What is the Source of the Power to Govern? – Does it Reside with the People’ or with the State?
Common and Civil law countries are diametrically opposed on how they conceive the authority of the State. The continental European countries and their colonies view the State as the “Leviathan” from whose authority law and justice emanates. According to this view, the “Pouvior Constituant” is this veritable crucible from and around which the rule of law, justice, legitimate State authority and human rights, spring and evolve. According to the civilian legal tradition, all rights are given to citizens by the political authority, the State, and not by any Supreme being. They view the ‘rule of law’, as compelling its citizens to a slavish obeisance of any laws imposed on them by the State.
The constitution is viewed, in civil law countries, as a mere mechanism to formulate, structure and enable the legislative and executive branch to devise and implement governmental policy. It is not perceived primarily as a tool to regulate and constrain the excesses of governmental power as it is in common law jurisdictions. Pursuant to Napoleon’s idea of the State as an instrument to bring social change, he set out to introduce a novel concept of public law which will immune State action from the supervisory authority of judges. Notwithstanding the changes brought about by “le consiel d’état” which imposed some limitations against the use of excessive State power, in present day France and its colonies, the administrative judge does not have unfettered power to execute its decisions against the State. The prevailing judicial thinking and ethos in these jurisdictions remains that the State cannot be at par or at the same level with its subjects in the context of any administrative or judicial proceeding. The judge cannot issue and/or enforce any prohibition or mandamus against any activity of the government or worst of all, order Her to be in contempt of its authority. They posit that human rights are not an inalienable God given attribute of citizenship but a privilege accorded to citizens by the State through the constitution. The State is perforce, morally but not legally, obliged to enact fundamental human rights, providing some safeguards against their abuse by executive powers, into the constitution. An incredulous and ridiculous example of the omnipotent and omniscient powers of the State are the extended powers given to auxiliaries of the State like Divisional Officers, Senior Divisional Officers, and Governors. Under their system of ‘Droit Public’ these personages are empowered to issue ‘administrative acts’ which carry the same authority and are legally compelling as court judgements. They have been known in Cameroon to be, the accuser, judge and executioner. They can arrest who so ever, using the administrative detention powers accorded to them by law. Legal observers and civil society have fresh memories of the arrest and detention, a few years ago, of an eminent lawyer of the Cameroon Bar Association in Tiko by the Divisional Officer. In further display of unconstrained and overzealous executive power, a colleague who was called to help (a representative of the President of the Cameroon Bar Association in the South West at the time) was equally arrested and detained by executive fiat. This travesty was done with little or no judicial oversight and with absolute impunity.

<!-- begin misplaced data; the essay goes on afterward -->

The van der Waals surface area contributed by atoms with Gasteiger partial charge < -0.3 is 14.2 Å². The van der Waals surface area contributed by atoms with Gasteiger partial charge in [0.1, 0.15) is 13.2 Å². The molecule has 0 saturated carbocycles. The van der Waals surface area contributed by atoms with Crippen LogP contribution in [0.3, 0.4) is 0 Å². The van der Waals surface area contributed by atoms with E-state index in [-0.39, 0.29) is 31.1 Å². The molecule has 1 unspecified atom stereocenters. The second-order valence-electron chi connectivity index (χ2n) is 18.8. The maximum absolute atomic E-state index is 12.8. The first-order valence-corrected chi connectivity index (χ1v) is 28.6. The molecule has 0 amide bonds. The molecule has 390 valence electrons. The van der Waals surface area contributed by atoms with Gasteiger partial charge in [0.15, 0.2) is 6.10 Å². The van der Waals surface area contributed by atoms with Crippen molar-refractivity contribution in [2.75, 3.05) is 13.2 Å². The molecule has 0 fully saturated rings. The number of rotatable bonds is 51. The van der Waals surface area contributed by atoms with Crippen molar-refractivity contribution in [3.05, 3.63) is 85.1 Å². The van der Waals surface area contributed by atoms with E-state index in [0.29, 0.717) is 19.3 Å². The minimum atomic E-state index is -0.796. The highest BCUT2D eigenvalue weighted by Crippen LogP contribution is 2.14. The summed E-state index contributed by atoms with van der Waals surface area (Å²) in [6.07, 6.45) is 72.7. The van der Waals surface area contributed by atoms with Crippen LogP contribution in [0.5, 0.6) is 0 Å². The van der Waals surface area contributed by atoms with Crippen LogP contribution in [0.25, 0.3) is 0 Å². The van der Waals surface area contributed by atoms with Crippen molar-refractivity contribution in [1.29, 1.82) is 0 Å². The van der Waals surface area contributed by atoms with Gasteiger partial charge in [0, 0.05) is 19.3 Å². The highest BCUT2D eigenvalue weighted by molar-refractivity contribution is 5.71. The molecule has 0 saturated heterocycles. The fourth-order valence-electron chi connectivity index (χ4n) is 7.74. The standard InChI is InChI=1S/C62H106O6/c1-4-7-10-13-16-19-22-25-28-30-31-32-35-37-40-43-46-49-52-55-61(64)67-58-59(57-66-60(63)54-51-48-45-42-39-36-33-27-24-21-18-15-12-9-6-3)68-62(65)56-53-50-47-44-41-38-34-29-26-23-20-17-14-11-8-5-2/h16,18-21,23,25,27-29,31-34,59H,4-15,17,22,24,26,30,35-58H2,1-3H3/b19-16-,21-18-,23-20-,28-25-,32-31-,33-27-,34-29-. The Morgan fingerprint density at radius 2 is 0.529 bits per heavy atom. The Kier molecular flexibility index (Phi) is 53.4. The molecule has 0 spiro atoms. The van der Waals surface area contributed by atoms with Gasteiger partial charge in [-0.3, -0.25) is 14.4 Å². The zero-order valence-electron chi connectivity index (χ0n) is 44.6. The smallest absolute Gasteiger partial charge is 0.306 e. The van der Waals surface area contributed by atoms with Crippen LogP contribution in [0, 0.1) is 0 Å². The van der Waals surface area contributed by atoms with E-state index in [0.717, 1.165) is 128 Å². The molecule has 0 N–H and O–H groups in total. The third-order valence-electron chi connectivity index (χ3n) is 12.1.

The almost complete antithesis of the civilian legal philosophy, as enunciated above, which is found in the common law universe, is the American legal thinking. Ironically the American founding fathers in revolting against, what they considered to be, oppression by the British drew inspiration from the English philosopher, John Locke. The Lockean judicial philosophy aligns with the view of limited State powers and authority and subscribes to the idea that citizens are ruled and governed by God-inspired law and not by the authority of a fellow man. The Americans felt that the colonial government of England had violated their inalienable rights and spurred by Locke, they opened their Declaration of Independence with these words, “We hold these truths to be self-evident, that all men are created equal, that they are endowed by their Creator, with certain inalienable Rights, that among these are Life, Liberty and the Pursuit of Happiness”. Implicit in Locke’s concept of natural law and the Declaration of Independence are the following precepts. Human rights are conferred by God and therefore pre-constitutional and should as a matter of necessity, define the limits of State authority. Secondly, a people had to give their consent to be governed and immanently possess the right to self-determination. Thirdly, intrinsically rooted in those God conferred rights was the Right and Duty to resist any State powers which violated them. Fourthly, in constituting the American nation and its government, the constitution opens thus: “We the people of the United States”; this is a tacit expression of the idea that power properly resides in the people.